For the past year, I have been holding on a damaged iPad Smart Keyboard. The fact that there is no Apple Store in Indonesia made it hard to just try to find a solution for this problem. Only after I googled this issue I found out that Apple has a ‘product improvement’ program—which is essentially a recall, since the Smart Keyboard was found to be faulty. I tried once in Thailand, to no avail. So this time, I was very determined to have the faulty keyboard exchanged.
I cannot remember well when was the last time I enjoyed watching Manchester United—perhaps the opening game of the season when the team crushed Chelsea by four goals. But today’s derby spoke miles about the team.
There are only so many times in my life when my heart pounded like that. I think I could actually hear my own heartbeat during that passing minutes. As the referee went to the VAR screen, looking whether a penalty should be given or not.
And it was given. And it was converted.
It was the moment of ‘finally’. The FIFA World Cup 2018 update for FIFA 2018 on PS4 has arrived. The console recognized that an update was present, so the 5GB update started to download right away, and a couple hours later, there I was trying the FIFA World Cup mode.
It was a graphics I haven’t seen since 2006—the very last time I played any FIFA World Cup game (and it was still on a Windows PC).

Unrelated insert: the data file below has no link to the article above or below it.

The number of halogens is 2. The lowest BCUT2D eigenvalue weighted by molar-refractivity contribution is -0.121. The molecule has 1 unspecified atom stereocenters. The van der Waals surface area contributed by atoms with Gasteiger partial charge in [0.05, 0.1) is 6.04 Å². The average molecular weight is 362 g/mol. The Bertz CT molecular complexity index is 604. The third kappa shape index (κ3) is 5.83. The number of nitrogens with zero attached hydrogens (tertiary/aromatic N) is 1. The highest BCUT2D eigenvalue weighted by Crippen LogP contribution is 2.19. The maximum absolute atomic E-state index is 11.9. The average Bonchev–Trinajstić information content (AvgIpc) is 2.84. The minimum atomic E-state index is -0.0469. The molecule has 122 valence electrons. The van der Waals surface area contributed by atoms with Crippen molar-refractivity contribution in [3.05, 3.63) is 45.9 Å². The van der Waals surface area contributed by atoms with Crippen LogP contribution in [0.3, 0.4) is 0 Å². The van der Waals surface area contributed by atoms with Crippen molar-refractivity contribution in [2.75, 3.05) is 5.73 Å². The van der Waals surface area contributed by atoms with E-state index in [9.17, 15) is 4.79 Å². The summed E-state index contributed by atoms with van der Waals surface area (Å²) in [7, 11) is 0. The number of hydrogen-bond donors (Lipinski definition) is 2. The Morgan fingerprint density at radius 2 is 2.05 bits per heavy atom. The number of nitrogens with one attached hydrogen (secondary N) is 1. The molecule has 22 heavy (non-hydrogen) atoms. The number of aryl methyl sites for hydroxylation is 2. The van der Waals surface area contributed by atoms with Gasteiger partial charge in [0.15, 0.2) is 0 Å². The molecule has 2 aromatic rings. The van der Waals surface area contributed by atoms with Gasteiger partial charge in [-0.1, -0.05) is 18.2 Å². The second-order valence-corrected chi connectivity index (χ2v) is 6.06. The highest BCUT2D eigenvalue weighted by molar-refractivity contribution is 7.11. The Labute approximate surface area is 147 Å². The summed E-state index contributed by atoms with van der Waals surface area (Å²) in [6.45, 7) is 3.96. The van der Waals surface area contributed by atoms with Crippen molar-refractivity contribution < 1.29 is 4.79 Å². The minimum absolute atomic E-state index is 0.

I was so elated to see the game, that I directly jumped into the tournament mode and chose Germany as the team to play. I used the same settings just like FIFA 18, including the Semi Pro settings.
The first game was Germany against Mexico, the group stage opener, played at Russia’s largest stadium, Moscow’s Luzhniki.
The graphics was quite a wow. It has been 12 years since I last played any FIFA World Cup video game, and I have to say I admire the graphics, and to some extent the gameplay, which was exactly the same as FIFA 18.
My excitement stops there, though, once I realized something was off. If memory serves me correctly, this was also the first FIFA World Cup video game which only features the 32 contestants of the championship, and not more.
I remembered playing the “Road to 1998 FIFA World Cup” video game on PS 1, exactly 20 years ago, and I was awestruck back then. I was still 7, and I enjoyed that game so much because of 1 particular reason: The game allowed us to play one of the hundreds of football federations across the world, to go through the qualification stage all the way to the finals. I even played Indonesia—which featured the likeness of Hendro Kartiko, Indonesia’s ‘Barthez’—all the way to the final (and I still think the 1998 Road to World Cup is the best of them all, and the 1998 World Cup edition was great too).
Since then, the games at least featured some teams who weren’t qualified for the Cup, including the likeness of Finland (2002) and Vietnam (2006), making the game much more exciting. As far as I know, the likeness of Indonesia was also featured in either the 2010 or the 2014 edition. None of which appeared this time.